Shields, who was examined, thus testified:

"The recital in the instrument executed to G. M. Hood, Sr., on the 4th of March, 1850, corresponds with the facts, except that the name of G. M. Hood, Jr., was also signed to the notes. The land was sold to Mr. Hood, Sr., and his responsibility, coupled with a vendor's lien, secured by the regular form and terms of the instrument, was deemed by me a sufficient security. Mr. Hood, Jr., accompanied his father to my house, and was represented by his father to be his agent. I do not remember why it was that Mr. Hood, Jr.'s name was signed to the notes. The deed or instrument was prepared, to the best of my recollection, before the notes and in the absence of Mr. Hood, the notes after the arrival of Mr. Hood and son. Their joint signatures was probably a suggestion of the moment, and did not alter or take from the facts recited in the instrument. Mr. Hood, Sr., did execute the notes to secure the payment of the amounts, and at the time and for the considerations mentioned in the deed. The additional signature of Hood, Jr., was simply that much more -- a gratuity not called for by nor altering the contract. Mr. Hood, Sr., was represented, by those who knew him in Eastern Texas, to be a wealthy man. His son was considered responsible and trustworthy as far as I know. The reason for not taking a mortgage is shown by the terms of the instrument, by which the vendor's lien is plainly retained and held. I have no recollection of who was present when the terms of the instrument securing the vendor's lien were discussed, if discussed at all. There never was any question between us on that point, it being considered, of course, that my obligation of warranty in the instrument would only be made perfect or complete upon the payment of the whole amount of the purchase money. "

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"The payment of a portion of the note of $9,000 in advance and taking another note was simply a matter of convenience, and not intended in any manner or to any extent whatever to impair or affect the lien retained by the terms of the instrument to secure the payment of the whole amount of the purchase money. It was positively and unequivocally so stipulated and agreed between us at the time of the execution of the said note of $5,015, so stated and understood, without question, between us."

"The note was traded to Bartlett with the statement from me that it was secured by a vendor's lien on the land sold to Hood, Sr. I will further state that I believed at the time that Mr. Bartlett had special reference to that fact in the transaction, and that he felt that the note of G. M. Hood, Sr., to secure the remainder of the last payment for the land, with the right of the vendor's lien upon said land, was safer for him (Bartlett) than cotton, which he gave me for it, then liable at any moment to impressment."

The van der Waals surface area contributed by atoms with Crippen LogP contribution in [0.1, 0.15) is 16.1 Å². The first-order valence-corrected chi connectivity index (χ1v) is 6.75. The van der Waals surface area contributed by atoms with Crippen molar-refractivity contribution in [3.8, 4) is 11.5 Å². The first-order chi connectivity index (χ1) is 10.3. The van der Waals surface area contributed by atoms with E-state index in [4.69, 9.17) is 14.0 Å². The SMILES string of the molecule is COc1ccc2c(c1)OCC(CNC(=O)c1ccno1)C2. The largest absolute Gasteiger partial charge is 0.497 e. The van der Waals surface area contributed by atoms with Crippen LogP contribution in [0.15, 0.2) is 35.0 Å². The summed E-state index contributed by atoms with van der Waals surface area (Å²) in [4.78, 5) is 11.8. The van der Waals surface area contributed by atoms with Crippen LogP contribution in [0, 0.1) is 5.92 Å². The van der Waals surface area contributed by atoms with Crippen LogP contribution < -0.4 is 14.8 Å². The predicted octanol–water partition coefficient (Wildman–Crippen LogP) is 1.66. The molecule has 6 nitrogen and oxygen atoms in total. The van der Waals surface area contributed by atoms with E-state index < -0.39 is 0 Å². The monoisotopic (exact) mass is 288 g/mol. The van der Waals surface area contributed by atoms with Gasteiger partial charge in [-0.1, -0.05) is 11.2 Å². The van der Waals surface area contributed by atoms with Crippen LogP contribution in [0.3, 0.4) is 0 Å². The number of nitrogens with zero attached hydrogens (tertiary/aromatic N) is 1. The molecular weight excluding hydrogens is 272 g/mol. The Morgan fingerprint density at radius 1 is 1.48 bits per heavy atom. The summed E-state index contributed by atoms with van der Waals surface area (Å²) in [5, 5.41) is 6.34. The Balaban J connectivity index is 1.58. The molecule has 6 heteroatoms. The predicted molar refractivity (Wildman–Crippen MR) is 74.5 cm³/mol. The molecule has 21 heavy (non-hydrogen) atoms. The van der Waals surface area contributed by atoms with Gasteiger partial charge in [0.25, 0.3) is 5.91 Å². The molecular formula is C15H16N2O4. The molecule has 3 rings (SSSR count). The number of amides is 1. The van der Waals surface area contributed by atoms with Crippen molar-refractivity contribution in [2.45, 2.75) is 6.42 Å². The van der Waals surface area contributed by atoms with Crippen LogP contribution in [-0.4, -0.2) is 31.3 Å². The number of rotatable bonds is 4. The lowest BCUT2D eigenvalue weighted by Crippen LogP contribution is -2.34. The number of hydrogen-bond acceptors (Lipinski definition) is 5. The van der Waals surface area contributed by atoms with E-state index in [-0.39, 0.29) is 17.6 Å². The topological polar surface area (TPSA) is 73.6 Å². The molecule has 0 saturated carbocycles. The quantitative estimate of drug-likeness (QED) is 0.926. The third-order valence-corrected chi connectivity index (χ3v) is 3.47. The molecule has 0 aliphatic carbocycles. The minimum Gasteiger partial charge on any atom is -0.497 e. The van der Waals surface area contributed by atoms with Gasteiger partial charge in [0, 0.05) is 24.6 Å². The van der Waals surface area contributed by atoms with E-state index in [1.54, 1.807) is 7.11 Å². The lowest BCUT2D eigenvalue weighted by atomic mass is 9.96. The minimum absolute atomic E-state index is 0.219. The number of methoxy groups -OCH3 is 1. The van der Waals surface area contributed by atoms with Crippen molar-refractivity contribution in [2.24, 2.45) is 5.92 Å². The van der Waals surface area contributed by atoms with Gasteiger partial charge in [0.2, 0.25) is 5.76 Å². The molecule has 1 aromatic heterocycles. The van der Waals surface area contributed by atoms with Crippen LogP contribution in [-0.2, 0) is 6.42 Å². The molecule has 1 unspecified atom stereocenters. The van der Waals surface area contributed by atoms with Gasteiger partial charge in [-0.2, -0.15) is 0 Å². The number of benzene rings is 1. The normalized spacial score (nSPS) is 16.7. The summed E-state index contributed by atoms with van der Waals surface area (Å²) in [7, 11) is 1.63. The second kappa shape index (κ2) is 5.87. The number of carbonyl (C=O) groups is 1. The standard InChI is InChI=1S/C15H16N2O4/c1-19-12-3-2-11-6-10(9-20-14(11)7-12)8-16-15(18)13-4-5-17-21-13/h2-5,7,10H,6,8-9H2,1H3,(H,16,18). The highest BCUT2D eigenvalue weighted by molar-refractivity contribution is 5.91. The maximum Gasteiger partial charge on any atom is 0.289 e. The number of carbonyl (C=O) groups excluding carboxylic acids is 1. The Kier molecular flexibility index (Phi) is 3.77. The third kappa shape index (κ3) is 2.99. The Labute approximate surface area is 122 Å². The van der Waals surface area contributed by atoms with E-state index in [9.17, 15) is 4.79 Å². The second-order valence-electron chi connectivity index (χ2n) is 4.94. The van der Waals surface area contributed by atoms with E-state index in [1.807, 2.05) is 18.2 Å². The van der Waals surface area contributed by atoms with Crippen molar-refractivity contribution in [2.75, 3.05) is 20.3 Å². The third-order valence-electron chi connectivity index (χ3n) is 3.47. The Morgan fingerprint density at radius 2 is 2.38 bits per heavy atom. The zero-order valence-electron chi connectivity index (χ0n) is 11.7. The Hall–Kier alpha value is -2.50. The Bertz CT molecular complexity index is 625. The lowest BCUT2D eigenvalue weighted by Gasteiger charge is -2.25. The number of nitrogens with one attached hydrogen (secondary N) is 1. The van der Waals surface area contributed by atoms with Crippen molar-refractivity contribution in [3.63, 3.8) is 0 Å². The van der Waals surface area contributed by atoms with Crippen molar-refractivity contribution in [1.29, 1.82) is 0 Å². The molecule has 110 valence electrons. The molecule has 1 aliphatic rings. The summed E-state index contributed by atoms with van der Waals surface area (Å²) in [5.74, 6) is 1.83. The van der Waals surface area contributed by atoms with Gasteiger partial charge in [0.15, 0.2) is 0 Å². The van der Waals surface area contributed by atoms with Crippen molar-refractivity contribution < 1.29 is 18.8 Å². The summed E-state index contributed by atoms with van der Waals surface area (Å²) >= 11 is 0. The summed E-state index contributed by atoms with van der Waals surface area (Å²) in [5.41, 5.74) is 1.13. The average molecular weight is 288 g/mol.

"Both Hanna and Scroggin spoke to me sometime since -- perhaps 1868 or 1869 -- in reference to the terms of sale by me to Hood. I gave them such information as my recollection of the facts warranted. One of them and perhaps both stated that they had been informed by Mr. Hood that he had paid the whole amount of the purchase money, in reply to which I gave them true information as nearly as I could. At the time, there was more than $9,000 due."

Bartlett was also examined. He said:

"When Shields sold the note to me, he told me distinctly and positively that it was secured by a lien on the land. This was perfectly understood between us. I relied on this lien when I purchased it."

Scroggin and Hanna were also both examined. They testified that Hood, Sr., was one of the wealthy men in Texas; that they supposed that the land had been sold to him on his personal responsibility; that with his own lips he declared to them that every dollar was paid on the land; that they had never heard of any lien. It appeared, however, on cross-examination that they had seen the record of the deed of March 4, 1859, from Shields to Hood, before purchasing

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from Hood, and had had it examined by their professional adviser for their own "protection."

The court below confirmed the decree so far as the bill was confessed, but dismissed it as against Scroggin and Hanna. From that decree Cordova took this appeal.

MR. JUSTICE STRONG delivered the opinion of the Court.